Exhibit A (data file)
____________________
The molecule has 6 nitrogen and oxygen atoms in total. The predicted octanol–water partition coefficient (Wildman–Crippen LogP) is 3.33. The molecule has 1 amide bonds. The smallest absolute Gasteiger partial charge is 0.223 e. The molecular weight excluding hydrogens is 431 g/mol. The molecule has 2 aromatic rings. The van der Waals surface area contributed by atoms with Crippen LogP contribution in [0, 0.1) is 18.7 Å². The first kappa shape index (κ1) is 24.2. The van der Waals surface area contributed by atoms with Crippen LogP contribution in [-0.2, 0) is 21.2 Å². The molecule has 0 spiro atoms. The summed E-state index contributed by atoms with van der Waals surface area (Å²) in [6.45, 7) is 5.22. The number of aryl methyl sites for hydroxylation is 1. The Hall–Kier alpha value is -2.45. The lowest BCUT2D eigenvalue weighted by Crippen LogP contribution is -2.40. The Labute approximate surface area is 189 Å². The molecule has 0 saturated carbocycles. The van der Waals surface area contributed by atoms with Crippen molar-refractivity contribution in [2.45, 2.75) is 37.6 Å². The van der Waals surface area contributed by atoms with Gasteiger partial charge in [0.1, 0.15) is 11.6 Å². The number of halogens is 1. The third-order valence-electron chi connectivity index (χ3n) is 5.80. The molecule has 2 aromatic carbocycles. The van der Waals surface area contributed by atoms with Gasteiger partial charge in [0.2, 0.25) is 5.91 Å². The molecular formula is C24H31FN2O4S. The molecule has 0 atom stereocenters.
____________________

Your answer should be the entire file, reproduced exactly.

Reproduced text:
The molecule has 6 nitrogen and oxygen atoms in total. The predicted octanol–water partition coefficient (Wildman–Crippen LogP) is 3.33. The molecule has 1 amide bonds. The smallest absolute Gasteiger partial charge is 0.223 e. The molecular weight excluding hydrogens is 431 g/mol. The molecule has 2 aromatic rings. The van der Waals surface area contributed by atoms with Crippen LogP contribution in [0, 0.1) is 18.7 Å². The first kappa shape index (κ1) is 24.2. The van der Waals surface area contributed by atoms with Crippen LogP contribution in [-0.2, 0) is 21.2 Å². The molecule has 0 spiro atoms. The summed E-state index contributed by atoms with van der Waals surface area (Å²) in [6.45, 7) is 5.22. The number of aryl methyl sites for hydroxylation is 1. The Hall–Kier alpha value is -2.45. The lowest BCUT2D eigenvalue weighted by Crippen LogP contribution is -2.40. The Labute approximate surface area is 189 Å². The molecule has 0 saturated carbocycles. The van der Waals surface area contributed by atoms with Crippen molar-refractivity contribution in [2.45, 2.75) is 37.6 Å². The van der Waals surface area contributed by atoms with Gasteiger partial charge in [0.1, 0.15) is 11.6 Å². The number of halogens is 1. The third-order valence-electron chi connectivity index (χ3n) is 5.80. The molecule has 2 aromatic carbocycles. The van der Waals surface area contributed by atoms with Gasteiger partial charge in [0.2, 0.25) is 5.91 Å². The molecular formula is C24H31FN2O4S. The molecule has 0 atom stereocenters.